July 20, 2009 by David Gillaspie
A neighbor stops by DG’s B&B for a few hours. It’s nothing regular, he just comes to vent:
“Family caregiving always ends the same if you do it right. It’s not a job that regenerates itself like an auto parts factory re-tooling for next year’s model. Family caregivers face the same model year after year.
Farmers and family caregivers have more in common, except there’s no plant and harvest cycle governed by the season for caregivers. In their world it’s either on or off.
Airplane pilots are further away. They take an airplane up, land it, and walk away. Their work depends on schedules and fuel.
Caregiving runs by different parameters. For one it is open-ended; time loses meaning unless there’s a doctor’s appointment. For another caregiver fuel is likely to give out before a loved one’s.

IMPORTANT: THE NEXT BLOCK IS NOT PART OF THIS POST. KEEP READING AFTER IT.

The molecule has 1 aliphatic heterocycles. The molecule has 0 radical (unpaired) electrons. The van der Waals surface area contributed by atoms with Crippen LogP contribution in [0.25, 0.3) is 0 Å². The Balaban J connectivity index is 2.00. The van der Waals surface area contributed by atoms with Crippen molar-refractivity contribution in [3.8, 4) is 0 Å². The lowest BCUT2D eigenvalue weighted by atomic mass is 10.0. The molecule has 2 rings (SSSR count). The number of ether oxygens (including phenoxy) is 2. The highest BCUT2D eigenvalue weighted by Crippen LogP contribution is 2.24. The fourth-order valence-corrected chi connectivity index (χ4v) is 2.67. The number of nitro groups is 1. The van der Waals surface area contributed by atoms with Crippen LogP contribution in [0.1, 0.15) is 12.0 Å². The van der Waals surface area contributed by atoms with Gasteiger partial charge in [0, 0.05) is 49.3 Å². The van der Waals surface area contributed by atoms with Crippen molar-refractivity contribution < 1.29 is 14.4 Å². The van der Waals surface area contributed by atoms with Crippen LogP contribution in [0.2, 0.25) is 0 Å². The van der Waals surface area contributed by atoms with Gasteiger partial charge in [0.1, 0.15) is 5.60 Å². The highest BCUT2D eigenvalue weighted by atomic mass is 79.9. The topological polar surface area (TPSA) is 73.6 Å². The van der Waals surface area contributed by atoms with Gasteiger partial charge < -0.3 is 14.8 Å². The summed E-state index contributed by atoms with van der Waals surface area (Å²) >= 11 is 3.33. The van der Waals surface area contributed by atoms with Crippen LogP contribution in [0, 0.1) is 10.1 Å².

People have ‘cared’ too much. No one ever ‘dies’ too much.
Industries depend on supply and demand. Supply more stuff when demand rises and make more money. Ship manufacturing overseas and make even more money.
Caregiving can’t be shipped overseas if you’re a caregiver. Caregiving is not the American steel or auto industry. Your care is in high demand and you supply all of it. You are a caregiving monopoly.
Your strength of character lets you stand by your loved one through the best of times and the worst of times. Once you start, you’re starting every day.
And you are the one who makes that day live up to its promise.”
Sometimes he talks about caregiving, sometimes wrestling. Sometimes it’s both.
He used to take his father around the block with a walker. Then it was a wheelchair. I haven’t seen them together recently.